I beg Canadians not to be fooled again and not to let the Liberals bribe them with their own money.
Subtopic: Home Heating Costs
Ms. France Bonsant (Compton—Stanstead, BQ)
Mr. Speaker, I am sure you are aware that the cause of women and children is very close to my heart. I was recently extremely touched to have been made “godmother” of a project in Stanstead called “Des outils pour la vie”.
This project provides support for ten young single mothers in my region. It provides these young mothers, some of whom have several children, with support to enable them to finish secondary school, join the work force and contribute to their community.
Thanks to their determination and the help of the community, these young mothers and their children are enriching their personal and working lives.
The Bloc Québécois salutes these young mothers and congratulates them on their courage and determination in taking control of their lives. Good for you!
Subtopic: Des outils pour la vie Project
Mr. Jeff Watson (Essex, CPC)
Mr. Speaker, Liberals say they feel Canadians' pain at the pumps, yet plot to stick it to Canadians by pumping up the government's gas tax revenues instead. Conservatives are fighting to cut gas taxes to help seniors lower their coming heating costs now.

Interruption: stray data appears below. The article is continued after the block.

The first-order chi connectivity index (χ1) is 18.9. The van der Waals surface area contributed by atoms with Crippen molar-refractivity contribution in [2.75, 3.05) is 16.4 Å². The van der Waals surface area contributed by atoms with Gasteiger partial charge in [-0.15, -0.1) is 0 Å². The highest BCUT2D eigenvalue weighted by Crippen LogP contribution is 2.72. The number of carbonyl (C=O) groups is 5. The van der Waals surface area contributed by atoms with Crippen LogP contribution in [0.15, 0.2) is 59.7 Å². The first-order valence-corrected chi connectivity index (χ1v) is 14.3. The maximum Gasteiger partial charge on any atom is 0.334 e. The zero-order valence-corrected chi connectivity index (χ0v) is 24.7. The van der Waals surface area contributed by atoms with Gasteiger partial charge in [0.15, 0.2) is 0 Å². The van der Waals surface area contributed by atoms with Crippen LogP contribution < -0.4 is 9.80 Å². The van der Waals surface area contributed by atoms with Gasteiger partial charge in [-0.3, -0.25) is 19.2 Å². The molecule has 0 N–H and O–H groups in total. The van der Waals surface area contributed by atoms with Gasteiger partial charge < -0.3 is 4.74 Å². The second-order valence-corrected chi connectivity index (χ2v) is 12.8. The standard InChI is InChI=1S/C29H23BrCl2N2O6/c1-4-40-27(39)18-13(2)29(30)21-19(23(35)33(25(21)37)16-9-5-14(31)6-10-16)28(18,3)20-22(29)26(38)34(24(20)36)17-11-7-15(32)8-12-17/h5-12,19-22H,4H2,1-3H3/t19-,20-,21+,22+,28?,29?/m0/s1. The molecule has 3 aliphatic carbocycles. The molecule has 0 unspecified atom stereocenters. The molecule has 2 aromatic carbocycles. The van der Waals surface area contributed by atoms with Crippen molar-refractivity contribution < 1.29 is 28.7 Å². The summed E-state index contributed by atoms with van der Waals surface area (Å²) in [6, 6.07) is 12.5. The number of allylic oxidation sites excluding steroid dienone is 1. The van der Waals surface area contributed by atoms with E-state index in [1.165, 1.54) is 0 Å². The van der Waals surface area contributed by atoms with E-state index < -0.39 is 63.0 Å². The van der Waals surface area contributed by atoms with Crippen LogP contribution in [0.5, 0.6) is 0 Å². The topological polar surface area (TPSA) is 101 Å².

The environment minister tells them to “get on their bikes and ride”. Conservatives are fighting for gas tax relief for farmers who will not get their costs back. Environment Canada reports that Liberals really want them to pay $1.40 a litre.
Conservatives are fighting for small businesses that have to eat high gas taxes on the bottom line. The industry minister barks, “get used to it”.
Conservatives are fighting for Canadian families hurt by high gas taxes. The former natural resources minister lectures them, “squeeze into a wee bitty car”.
Conservatives are fighting to cut gas taxes for all Canadians. The Liberal member for Ajax—Pickering says Canadians should “look on the bright side”. The only thing colder for Liberals than the coming winter is the shoulder Canadians will give them at the polls.
Subtopic: Gasoline Taxes
Hon. Raymond Simard (Saint Boniface, Lib.)
Mr. Speaker, I would like to extend my congratulations to the City of Coquitlam, which has won two Marketing Canada awards from the Economic Developers Association of Canada. Its “Fièrement francophone” or “Flaunt your Frenchness” campaign earned one award for tourism marketing and the other for promotional campaigns.
Last spring, with a view to celebrating the rich francophone heritage and culture of Coquitlam, its mayor encouraged his fellow citizens to show their francophone pride within the framework of a new tourism campaign created by Barb Stegemann, the city's director of tourism.